Don't Panic

Your war questions answered

What do Iraqis think about war with the United States?

Since Iraq became our enemy upon invading Kuwait in 1990, our media has always allowed Iraqi officials to tell their side of the story. That guy who looks like he's always wearing Groucho glasses, Iraq's Deputy Prime Minister Tariq Aziz, is a regular on American political talk shows. Even Saddam Hussein himself has gotten in on the act. Not only was he just interviewed by Dan Rather for CBS News, but rumor has it that he and his family just completed filming the first season of "The Husseins," MSNBC's hip and edgy new reality show.

Throughout our ongoing conflict though, Iraqi public opinion has been almost completely ignored. Despite winning another term as president of Iraq with an impressive 100 percent of the vote in last October's election, his true popularity among Iraqis ranks somewhere between "Satan" and "genital self-mutilation." The Bush administration suggests that U.S. soldiers will be welcomed by the Iraqi people as liberators. Hussein's homies agree, but only if you take out "as liberators" and put in "with bullets."

Who's right? Well, foreign press have a very difficult time interviewing Iraqis because interviews are usually supervised by Iraqi government officials. If you conducted a poll, the result would probably be something like "53 percent of Iraqis think Saddam is a great leader, while 47 percent disagree, saying that Saddam is the greatest human ever."

While you can't do an American news media style poll of Iraqis, it is possible to pull another news media trick — divide Iraqis into arbitrary categories and then discuss them in terms so general that it's nearly impossible to be wrong. Here goes:

The Kurds — The Kurdish people occupy much of northern Iraq, as well parts of eastern Turkey, Iran and Syria. When people in the news talk about how Saddam gassed his own people, the Kurds are who they're talking about. (Incidentally, after Saddam gassed them back in the '80s, we continued to strongly support him).

If the Kurds could have their way, they'd take chunks of Northern Iraq and Eastern Turkey and form an independent Kurdish state. They certainly haven't had the easiest time as minorities in other people's countries. While they welcome Saddam's fall, they're worried that in order to keep Turkey as an active ally in the war that we're gonna ignore Kurdish demands from self-determination. The Turks are worried that independence for Kurds in Northern Iraq will fuel the Kurdish separatist movement in their own country.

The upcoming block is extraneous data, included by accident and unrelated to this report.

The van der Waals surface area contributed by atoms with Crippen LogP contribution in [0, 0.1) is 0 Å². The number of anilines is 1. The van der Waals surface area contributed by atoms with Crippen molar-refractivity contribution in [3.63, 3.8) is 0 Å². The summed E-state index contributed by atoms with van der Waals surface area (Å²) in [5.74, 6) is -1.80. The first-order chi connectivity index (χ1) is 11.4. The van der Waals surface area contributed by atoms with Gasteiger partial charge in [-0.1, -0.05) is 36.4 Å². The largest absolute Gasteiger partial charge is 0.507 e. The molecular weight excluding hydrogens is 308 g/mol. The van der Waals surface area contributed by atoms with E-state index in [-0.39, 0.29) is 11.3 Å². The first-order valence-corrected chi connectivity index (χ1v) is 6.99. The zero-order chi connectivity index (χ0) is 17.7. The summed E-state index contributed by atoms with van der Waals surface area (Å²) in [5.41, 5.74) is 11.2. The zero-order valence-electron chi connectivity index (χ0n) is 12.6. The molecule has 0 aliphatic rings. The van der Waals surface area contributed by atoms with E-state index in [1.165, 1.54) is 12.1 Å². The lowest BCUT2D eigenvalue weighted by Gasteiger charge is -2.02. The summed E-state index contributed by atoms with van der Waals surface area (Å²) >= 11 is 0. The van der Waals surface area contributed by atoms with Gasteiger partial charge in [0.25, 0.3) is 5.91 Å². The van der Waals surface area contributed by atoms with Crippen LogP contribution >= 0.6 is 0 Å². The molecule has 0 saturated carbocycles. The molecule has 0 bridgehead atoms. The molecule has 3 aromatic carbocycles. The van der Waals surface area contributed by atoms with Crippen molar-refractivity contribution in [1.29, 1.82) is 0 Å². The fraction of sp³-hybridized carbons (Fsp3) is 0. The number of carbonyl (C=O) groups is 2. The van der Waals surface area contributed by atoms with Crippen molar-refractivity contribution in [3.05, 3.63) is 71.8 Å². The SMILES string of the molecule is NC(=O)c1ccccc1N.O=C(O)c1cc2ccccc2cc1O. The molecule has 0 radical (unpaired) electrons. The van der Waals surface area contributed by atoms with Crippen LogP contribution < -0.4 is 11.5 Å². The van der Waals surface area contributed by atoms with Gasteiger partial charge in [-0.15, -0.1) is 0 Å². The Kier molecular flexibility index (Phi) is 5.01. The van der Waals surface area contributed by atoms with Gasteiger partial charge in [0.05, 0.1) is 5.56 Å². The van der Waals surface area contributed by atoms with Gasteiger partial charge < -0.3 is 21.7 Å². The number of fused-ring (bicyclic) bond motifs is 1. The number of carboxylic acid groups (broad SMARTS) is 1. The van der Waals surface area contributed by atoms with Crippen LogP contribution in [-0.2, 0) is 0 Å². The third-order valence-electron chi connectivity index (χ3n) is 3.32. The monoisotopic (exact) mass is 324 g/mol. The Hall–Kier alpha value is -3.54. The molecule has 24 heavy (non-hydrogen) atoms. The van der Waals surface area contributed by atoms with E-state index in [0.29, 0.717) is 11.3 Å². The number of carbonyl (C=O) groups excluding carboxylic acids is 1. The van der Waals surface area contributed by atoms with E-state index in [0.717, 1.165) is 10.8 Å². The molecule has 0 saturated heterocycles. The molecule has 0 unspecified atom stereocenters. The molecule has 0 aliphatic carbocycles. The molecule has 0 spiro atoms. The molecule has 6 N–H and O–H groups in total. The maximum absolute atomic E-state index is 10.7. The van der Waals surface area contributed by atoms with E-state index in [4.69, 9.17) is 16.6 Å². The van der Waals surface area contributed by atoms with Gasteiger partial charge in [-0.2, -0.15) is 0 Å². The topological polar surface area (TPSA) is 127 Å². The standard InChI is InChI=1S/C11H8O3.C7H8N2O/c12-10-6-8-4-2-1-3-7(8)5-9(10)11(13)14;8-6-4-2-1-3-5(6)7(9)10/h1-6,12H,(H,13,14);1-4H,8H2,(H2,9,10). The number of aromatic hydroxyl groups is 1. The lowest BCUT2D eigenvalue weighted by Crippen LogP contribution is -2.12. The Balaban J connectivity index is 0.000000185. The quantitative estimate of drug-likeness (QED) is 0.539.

The Shi'ites — Sunnis and Shi'ites are Islam's two biggest sects. Iraq is a majority Shi'ite nation, but Saddam and his government are Sunni. Iraqi Shi'ites, who live primarily in the southern third of Iraq, will welcome Saddam's fall since he's generally treated them like shi'ite. Nevertheless, they're justifiably suspicious of the U.S. because after the first Gulf War we encouraged them to rise up against Saddam and then refused to help them as Saddam brutally put down their rebellion. After Saddam is gone, they may go agitating for autonomy and/or independence, just like The Kurds.

The Government — For obvious reasons, Saddam's inner circle doesn't want a U.S. invasion. When the shit hits the fan, it's gonna get sprayed all over them. But a trickier concern is the large part of the population that runs Iraq's police state apparatus. To effectively rule with fear, as Saddam has, you've got to have a massive system of informants. By some estimates, there's a Saddam spy for every 30 or 40 Iraqis — or in American suburban terms, there's a couple of narcs on every block. When Saddam falls, the backlash against this huge police apparatus could be big and bloody. [email protected]

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